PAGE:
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Isla: Integrating Full-Scale ISA Semantics and Axiomatic Concurrency Models

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Armstrong, A 
Campbell, B 
Simner, B 
Pulte, C 


jats:titleAbstract</jats:title>jats:pArchitecture specifications such as Armv8-A and RISC-V are the ultimate foundation for software verification and the correctness criteria for hardware verification. They should define the allowed sequential and relaxed-memory concurrency behaviour of programs, but hitherto there has been no integration of full-scale instruction-set architecture (ISA) semantics with axiomatic concurrency models, either in mathematics or in tools. These ISA semantics can be surprisingly large and intricate, e.g. 100k+ lines for Armv8-A.</jats:p>jats:p   In this paper we present a tool, Isla, for computing the allowed behaviours of concurrent litmus tests with respect to full-scale ISA definitions, in Sail, and arbitrary axiomatic relaxed-memory concurrency models, in the Cat language. It is based on a generic symbolic engine for Sail ISA specifications, which should be valuable also for other verification tasks. We equip the tool with a web interface to make it widely accessible, and illustrate and evaluate it for Armv8-A and RISC-V.</jats:p>jats:p   By using full-scale and authoritative ISA semantics, this lets one evaluate litmus tests using arbitrary user instructions with high confidence. Moreover, because these ISA specifications give detailed and validated definitions of the sequential aspects of jats:italicsystems</jats:italic> functionality, as used by hypervisors and operating systems, e.g. instruction fetch, exceptions, and address translation, our tool provides a basis for developing concurrency semantics for these. We demonstrate this for the Armv8-A instruction-fetch model and self-modifying code examples of Simner et al.</jats:p>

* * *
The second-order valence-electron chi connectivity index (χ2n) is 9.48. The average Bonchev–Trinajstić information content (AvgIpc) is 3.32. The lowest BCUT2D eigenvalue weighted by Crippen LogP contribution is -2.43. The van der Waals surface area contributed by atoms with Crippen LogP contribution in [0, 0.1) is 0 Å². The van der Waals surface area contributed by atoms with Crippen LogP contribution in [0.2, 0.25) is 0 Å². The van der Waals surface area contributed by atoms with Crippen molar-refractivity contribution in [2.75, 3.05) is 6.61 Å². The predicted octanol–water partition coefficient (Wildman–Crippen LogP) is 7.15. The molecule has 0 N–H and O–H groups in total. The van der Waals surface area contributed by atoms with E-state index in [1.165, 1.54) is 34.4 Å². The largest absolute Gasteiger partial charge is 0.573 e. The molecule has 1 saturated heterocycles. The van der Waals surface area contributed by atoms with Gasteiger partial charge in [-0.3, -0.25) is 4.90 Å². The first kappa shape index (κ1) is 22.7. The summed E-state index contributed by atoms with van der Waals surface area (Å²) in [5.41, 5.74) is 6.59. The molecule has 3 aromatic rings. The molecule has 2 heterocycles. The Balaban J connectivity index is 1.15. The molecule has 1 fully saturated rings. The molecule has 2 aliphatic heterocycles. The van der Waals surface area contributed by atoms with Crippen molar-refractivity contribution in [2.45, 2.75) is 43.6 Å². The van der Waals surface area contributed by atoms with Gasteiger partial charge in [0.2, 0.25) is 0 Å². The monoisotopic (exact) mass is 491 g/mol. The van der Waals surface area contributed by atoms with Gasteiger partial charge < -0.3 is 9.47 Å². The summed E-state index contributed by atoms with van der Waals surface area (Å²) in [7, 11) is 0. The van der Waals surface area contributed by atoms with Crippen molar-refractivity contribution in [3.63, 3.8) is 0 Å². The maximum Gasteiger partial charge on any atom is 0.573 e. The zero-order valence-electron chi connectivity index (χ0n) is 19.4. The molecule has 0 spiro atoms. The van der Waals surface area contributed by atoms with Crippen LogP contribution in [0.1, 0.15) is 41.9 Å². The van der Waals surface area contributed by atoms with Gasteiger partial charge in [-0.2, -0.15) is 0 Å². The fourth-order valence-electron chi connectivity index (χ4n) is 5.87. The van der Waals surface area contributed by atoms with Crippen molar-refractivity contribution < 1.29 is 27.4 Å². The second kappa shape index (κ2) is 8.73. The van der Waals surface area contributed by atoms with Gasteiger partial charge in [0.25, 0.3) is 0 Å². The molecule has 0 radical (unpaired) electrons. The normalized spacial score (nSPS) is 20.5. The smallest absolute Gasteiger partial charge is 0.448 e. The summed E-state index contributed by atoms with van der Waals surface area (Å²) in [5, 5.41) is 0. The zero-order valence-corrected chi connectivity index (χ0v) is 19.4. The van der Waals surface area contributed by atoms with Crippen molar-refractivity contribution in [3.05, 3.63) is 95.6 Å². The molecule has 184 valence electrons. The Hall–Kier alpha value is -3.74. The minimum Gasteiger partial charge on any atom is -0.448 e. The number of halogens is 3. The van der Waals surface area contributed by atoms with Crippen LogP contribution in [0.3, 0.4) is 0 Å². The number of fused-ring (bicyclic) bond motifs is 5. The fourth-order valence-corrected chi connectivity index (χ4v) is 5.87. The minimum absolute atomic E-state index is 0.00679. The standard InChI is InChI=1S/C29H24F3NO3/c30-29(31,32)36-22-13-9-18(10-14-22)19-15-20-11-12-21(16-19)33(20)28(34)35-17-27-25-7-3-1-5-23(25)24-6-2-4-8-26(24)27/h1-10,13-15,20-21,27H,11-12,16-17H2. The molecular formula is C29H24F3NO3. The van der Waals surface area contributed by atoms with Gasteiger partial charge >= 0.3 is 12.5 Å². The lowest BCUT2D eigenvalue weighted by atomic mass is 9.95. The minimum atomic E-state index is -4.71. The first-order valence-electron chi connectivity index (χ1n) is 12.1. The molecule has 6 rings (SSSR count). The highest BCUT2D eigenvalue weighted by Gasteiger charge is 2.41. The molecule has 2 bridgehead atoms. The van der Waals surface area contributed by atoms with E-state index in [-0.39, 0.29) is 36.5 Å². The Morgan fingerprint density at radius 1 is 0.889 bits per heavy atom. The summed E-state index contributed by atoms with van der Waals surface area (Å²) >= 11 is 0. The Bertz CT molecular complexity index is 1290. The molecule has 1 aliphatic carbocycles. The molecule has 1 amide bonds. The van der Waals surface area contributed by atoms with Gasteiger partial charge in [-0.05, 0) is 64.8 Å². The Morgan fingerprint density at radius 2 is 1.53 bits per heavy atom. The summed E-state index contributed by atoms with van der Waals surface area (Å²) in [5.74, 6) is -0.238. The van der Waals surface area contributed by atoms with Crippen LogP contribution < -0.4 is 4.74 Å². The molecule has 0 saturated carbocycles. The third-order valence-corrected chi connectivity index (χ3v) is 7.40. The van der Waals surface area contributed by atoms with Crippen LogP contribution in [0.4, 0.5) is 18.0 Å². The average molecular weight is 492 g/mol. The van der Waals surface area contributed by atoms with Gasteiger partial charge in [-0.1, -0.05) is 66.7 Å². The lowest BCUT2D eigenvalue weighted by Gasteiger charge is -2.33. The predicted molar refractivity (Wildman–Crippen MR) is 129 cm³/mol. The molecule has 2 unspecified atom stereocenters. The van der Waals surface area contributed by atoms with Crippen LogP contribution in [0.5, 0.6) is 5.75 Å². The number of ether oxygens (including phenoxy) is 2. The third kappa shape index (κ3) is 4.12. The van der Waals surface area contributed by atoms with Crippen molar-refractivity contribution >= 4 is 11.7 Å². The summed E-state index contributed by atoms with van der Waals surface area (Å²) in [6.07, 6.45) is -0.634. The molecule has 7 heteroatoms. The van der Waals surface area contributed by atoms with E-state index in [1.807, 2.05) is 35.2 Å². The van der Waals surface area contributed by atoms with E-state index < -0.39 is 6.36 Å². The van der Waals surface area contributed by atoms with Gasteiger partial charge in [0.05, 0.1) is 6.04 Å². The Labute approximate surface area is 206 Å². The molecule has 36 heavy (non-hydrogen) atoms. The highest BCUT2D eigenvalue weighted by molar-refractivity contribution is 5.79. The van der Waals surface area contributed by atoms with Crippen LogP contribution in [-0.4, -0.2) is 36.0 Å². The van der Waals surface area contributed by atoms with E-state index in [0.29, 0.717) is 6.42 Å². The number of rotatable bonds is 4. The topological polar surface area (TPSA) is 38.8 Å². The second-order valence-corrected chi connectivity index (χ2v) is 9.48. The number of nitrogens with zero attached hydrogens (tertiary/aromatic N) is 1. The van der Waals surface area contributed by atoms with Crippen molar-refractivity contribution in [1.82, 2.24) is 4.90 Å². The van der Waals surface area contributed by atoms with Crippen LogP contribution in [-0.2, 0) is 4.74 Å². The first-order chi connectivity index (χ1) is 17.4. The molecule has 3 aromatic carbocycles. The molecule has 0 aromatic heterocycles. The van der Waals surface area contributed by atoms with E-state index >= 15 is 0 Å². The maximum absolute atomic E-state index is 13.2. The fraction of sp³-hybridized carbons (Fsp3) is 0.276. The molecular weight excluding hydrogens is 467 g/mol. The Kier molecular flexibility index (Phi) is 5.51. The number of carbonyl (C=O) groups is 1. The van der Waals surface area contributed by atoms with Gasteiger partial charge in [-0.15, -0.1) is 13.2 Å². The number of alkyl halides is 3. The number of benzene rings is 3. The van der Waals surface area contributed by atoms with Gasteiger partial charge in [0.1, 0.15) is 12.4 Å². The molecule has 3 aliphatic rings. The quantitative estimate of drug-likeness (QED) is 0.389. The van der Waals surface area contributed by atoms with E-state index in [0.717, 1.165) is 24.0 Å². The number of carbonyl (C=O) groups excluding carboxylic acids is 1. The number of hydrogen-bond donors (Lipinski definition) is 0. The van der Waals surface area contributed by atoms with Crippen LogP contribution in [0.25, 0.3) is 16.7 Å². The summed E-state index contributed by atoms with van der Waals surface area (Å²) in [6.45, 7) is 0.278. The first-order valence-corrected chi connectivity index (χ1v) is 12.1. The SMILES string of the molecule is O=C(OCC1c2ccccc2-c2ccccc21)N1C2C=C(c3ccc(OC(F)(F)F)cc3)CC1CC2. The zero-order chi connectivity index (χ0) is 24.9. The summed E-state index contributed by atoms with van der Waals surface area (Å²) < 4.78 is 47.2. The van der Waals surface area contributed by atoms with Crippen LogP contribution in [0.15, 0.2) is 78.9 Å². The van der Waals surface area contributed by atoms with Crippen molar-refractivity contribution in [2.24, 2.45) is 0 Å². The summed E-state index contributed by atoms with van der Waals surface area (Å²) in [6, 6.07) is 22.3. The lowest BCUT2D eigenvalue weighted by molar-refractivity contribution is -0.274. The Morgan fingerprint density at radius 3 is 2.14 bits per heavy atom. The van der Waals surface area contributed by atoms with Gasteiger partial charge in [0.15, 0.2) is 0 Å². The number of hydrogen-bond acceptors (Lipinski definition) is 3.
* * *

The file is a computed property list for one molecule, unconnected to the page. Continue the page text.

4613 Theory Of Computation, 46 Information and Computing Sciences, 4612 Software Engineering

Journal Title

Lecture Notes in Computer Science (including subseries Lecture Notes in Artificial Intelligence and Lecture Notes in Bioinformatics)

Conference Name

33rd International Conference on Computer-Aided Verification

Journal ISSN


Volume Title

12759 LNCS


Springer International Publishing


All rights reserved
Innovate UK (105694)
European Research Council (789108)
Engineering and Physical Sciences Research Council (EP/K008528/1)
This work was partially supported by the UK Government In- dustrial Strategy Challenge Fund (ISCF) under the Digital Security by Design (DSbD) Programme, to deliver a DSbDtech enabled digital platform (grant 105694), ERC AdG 789108 ELVER, EPSRC programme grant EP/K008528/1 REMS, an Arm iCASE award, Arm, and Google. Approved for public release; distribution is unlimited. This work was supported by the Defense Advanced Research Projects Agency (DARPA) and the Air Force Research Laboratory (AFRL), under contract FA8650-18-C-7809 (“CIFV”).